Sudarshan Faakir

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Sudarshan Faakir (1934–2008) better known by his takhalus (nom de plume) Faakir (सुदर्शन 'फाकिर') was an Indian poet and lyricist. His ghazals and nazms were sung by Begum Akhtar and Jagjit Singh.

Early life[edit]

Sudarshan Faakir was born in Ferozpur in East Punjab in 1934.[1] After completing high school, he moved to Jalandhar and completed B.A. from DAV College. During college, he was very active in dramatics and poetry. As per Ghalib Chhuti Sharaab and an interview given by Sudarshan to Tribune, a failed love affair in Ferozpur made him leave his birthplace forever and caused him to shift his base to Jalandhar where he initially lived as a bachelor in a dingy room. This room was also the meeting place for some of his poet friends. It is said that during this period, he dressed like a Majnu, wandered like a faqir (perhaps the inspiration for his pen name) and got addicted to alcohol. His ghazals and nazms written during this period reflected mostly his anguish in the aftermath of his failed love affair.[2][3][4]

He studied MA in political science and English from DAV College, Jalandhar. Active in dramatics and poetry right from his college days, he directed Mohan Rakesh’s play "Ashadh ka ek din" in his youth.[5]

He lent his voice to AIR, Jalandhar before he left for Bombay where he later wrote for music directorJaidev. His song ‘Zindagi, zindagi, mere ghar aana zindagi' from Bhim Sen’s ‘Dooriyan’ as well as dialogues for the film ‘Yalgaar’ are popular till date. It is also claimed that the song, "Hum sab Bhartiya hain", which is sung at the NCC camps across the country, was penned by him.[citation needed]


Faakir belonged to the small and diminishing tribe of non-Muslim Urdu poets from East Punjab. Sudarshan Faakir is the first lyricist to have won a Filmfare Award for his very first song. Apart from the hits like Woh Kagaz Ki Kashti, he was famous for a religious number - Hey Ram... Hey Ram. He is the Writer of National NCC Song of India- Hum Sab Bhartiya Hain. Apart from Non-Film Music, Sudarshan Faakir has Penned Songs from various films also.[6]

Sudarshan ‘Faakir’ was the favourite poet of ‘Mallika-e-ghazal’ Begum Akhtar in her last phase, She sang five of his ghazals. He was also the co-traveller of Jagjit Singh, an association that began with ‘Woh kagaz ki kishti, woh barish ka pani’ in 1982.

A perfectionist to the core, he laboured hard over his poetry. Faakir is perhaps one of the last of the tribe of vanishing poets who lived for poetry and it is noteworthy that he put together his poetry in an anthology and published his first ‘diwan’ only after he became a much-celebrated poet.

Sudarshan died on 18 February 2008, at a hospital in Jalandhar, at the age of 73, after a prolonged illness. He was cremated at Model town.[7][8]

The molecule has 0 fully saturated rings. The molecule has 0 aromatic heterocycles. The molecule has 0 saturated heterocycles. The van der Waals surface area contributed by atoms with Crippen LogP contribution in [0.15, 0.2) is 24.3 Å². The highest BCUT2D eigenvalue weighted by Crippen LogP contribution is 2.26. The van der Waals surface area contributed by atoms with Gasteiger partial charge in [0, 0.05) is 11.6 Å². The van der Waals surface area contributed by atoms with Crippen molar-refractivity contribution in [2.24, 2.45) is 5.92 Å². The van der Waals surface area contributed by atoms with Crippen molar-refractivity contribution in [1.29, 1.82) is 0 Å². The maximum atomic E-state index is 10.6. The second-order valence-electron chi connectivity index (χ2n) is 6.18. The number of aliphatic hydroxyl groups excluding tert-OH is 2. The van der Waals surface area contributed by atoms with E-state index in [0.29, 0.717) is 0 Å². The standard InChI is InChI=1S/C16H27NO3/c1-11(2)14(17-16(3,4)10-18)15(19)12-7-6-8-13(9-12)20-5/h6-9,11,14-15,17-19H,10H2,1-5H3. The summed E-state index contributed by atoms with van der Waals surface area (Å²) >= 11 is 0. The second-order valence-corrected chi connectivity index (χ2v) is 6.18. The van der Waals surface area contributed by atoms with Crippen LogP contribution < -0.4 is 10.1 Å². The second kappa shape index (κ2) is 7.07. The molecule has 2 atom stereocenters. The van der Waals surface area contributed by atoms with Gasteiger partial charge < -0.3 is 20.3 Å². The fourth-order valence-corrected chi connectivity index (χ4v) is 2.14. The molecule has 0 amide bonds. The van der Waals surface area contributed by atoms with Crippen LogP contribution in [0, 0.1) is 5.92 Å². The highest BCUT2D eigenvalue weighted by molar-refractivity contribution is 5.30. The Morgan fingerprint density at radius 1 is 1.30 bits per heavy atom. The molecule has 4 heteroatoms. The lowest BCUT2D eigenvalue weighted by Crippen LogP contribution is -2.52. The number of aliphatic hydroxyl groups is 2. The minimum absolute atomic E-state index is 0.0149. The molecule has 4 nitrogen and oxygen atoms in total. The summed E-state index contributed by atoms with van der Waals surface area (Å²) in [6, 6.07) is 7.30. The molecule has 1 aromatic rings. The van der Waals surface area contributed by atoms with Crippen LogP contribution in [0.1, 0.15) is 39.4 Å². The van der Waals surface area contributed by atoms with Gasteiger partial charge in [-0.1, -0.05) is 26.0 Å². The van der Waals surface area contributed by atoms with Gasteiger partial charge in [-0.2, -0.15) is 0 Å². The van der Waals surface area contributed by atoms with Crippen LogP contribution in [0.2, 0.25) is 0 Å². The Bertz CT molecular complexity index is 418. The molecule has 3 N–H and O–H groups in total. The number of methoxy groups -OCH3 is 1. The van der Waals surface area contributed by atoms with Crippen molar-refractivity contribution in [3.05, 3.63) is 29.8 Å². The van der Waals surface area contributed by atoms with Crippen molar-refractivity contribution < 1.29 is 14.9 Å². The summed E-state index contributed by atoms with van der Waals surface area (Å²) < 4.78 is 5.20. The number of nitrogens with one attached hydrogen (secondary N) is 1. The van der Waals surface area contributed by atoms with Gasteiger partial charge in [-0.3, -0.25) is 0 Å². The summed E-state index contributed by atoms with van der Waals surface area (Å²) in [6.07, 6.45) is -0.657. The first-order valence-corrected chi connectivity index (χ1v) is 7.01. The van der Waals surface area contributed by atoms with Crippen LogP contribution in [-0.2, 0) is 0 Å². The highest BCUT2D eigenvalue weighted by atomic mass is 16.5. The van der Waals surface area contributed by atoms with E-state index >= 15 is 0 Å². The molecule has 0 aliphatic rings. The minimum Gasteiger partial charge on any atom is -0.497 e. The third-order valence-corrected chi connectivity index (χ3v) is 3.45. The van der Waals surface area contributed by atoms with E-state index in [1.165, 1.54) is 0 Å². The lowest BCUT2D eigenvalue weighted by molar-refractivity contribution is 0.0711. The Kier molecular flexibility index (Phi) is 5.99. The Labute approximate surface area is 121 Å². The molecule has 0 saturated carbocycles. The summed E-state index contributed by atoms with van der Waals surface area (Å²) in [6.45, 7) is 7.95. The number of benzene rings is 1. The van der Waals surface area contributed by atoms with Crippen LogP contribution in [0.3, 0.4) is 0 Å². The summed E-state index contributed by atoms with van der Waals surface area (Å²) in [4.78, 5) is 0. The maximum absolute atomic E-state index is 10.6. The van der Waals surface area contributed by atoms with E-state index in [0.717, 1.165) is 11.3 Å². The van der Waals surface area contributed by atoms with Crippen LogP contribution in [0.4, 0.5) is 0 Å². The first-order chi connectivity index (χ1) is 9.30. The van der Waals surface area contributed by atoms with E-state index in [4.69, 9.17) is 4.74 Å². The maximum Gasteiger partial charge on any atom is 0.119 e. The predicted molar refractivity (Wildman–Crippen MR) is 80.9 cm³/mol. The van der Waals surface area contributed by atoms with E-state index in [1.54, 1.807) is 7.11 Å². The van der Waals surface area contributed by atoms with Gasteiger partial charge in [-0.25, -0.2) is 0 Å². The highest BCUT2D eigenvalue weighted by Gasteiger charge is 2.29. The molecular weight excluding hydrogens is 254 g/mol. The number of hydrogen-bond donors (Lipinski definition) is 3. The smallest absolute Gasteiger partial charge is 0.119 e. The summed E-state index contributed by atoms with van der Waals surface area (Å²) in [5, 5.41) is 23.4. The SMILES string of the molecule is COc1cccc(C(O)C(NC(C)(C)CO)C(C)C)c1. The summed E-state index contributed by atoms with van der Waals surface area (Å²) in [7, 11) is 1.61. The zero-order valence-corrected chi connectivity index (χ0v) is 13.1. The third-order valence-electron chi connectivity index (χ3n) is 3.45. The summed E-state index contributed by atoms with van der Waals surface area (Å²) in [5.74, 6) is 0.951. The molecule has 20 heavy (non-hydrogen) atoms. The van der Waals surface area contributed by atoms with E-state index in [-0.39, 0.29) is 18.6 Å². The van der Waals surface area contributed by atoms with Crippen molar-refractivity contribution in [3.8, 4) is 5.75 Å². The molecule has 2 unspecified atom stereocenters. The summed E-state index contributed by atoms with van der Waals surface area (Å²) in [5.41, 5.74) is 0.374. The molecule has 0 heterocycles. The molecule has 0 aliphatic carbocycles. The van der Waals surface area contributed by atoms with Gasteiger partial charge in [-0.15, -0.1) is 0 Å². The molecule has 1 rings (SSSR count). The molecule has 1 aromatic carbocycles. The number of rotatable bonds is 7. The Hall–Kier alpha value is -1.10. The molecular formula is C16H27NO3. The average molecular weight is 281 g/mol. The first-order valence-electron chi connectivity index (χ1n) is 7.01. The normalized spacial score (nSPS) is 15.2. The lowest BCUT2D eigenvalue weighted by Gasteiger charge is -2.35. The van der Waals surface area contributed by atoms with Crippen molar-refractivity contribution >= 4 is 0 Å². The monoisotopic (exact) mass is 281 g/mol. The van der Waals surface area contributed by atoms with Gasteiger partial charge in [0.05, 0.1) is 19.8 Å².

Personal life[edit]

Sudarshan was married to Sudesh. The couple have a son Manav.[7]


  1. Agar ham kahe aur vo muskuraa[9]
  2. Gam bade aate hain kaatil kii nigaahon kii tarah[9]
  3. Mere dukh kii koiii davaa na karo[9]
  4. Shaayad main zindagii kii sahar leke aa gayaa[9]
  5. Ye daulat bhi le lo, ye shoharat bhii le lo (used in the 1987 Hindi film Aaj)[9]
  6. Zindagii zindagii mere ghar aanaa, aanaa zindagi (used in the 1979 Hindi film Dooriyan) [9]
  7. Ho jaata hai kaise pyaar, na jaane koi (used in the 1992 Hindi film Yalgaar) [10]
  8. Bezubaani Zubaan Na Ho Jaaye (non-film) [10]
  9. Phir Aaj Mujhe Tumko Bas Itna Batana Hai (used in the 1987 Hindi film Aaj) [10]
  10. Zindagi Men Jab Tumhaare Gam Nahin The (used in the 1979 Hindi film Dooriyan) [10]
  11. Shaayad Main Zindagi Ki Sahar Leke Aa Gayaa [10]
  12. Apanon Ke Sitam Ham Se Bataae Nahin Jaate [10]
  13. Aaj Ke Daur Me Ae Dost Ye Manjhar Kyu Hai [10]
  14. "Barsaat Ke Mausam Mein" from Naajayaz[1995] [11]


  1. ^ "Sudarshan Kamra / Faakir". Rekhta. Retrieved 9 June 2014.  External link in |website= (help)
  2. ^ Kalia, Ravindra. "Ghalib Chhuti Sharaab". Vani Prakashan. Retrieved 9 June 2014. 
  3. ^ Kamath, Sadanand. "Wo kaaghaz ki kashti wo baarish ka paani".  |first2= missing |last2= in Authors list (help)
  4. ^ Kamath, Sadanand. "Khota paisa nahin chalega". Retrieved 9 June 2014.  External link in |website= (help)
  5. ^ "An Interview with Sudarshan Faakir". The Tribune (Chandigarh). 9 August 2005. Retrieved 9 June 2014. 
  6. ^ Music, Books on Music, and Sound Recordings, Volume 2. Washington: Library of Congress. 30 Jan 2008. pp. 157, 158. Retrieved 9 June 2014. 
  7. ^ a b Banerji, Aparna (19 February 2008). "Lyricist Sudarshan Fakir dead". The Tribune. Tribune News Service. Retrieved 9 June 2014. 
  8. ^ "Jewels of Jalandhar - Sudarshan Fakir". Jalandhari. Retrieved 9 June 2014.  External link in |website= (help)
  9. ^ a b c d e f "Songs of Sudarshan Faakir". Navin - University of Wisconsin. Retrieved 9 June 2014.  External link in |website= (help)
  10. ^ a b c d e f g "Songs of Sudarshan Kaafir". Hindi Geetmala. Retrieved 9 June 2014.  External link in |website= (help)
  11. ^ Tips Official (2011-07-05), Barsaat Ke Mausam Mein - Naajayaz | Naseeruddin Shah & Ajay Devgn | Kumar Sanu & Roop Kumar Rathod, retrieved 2017-05-20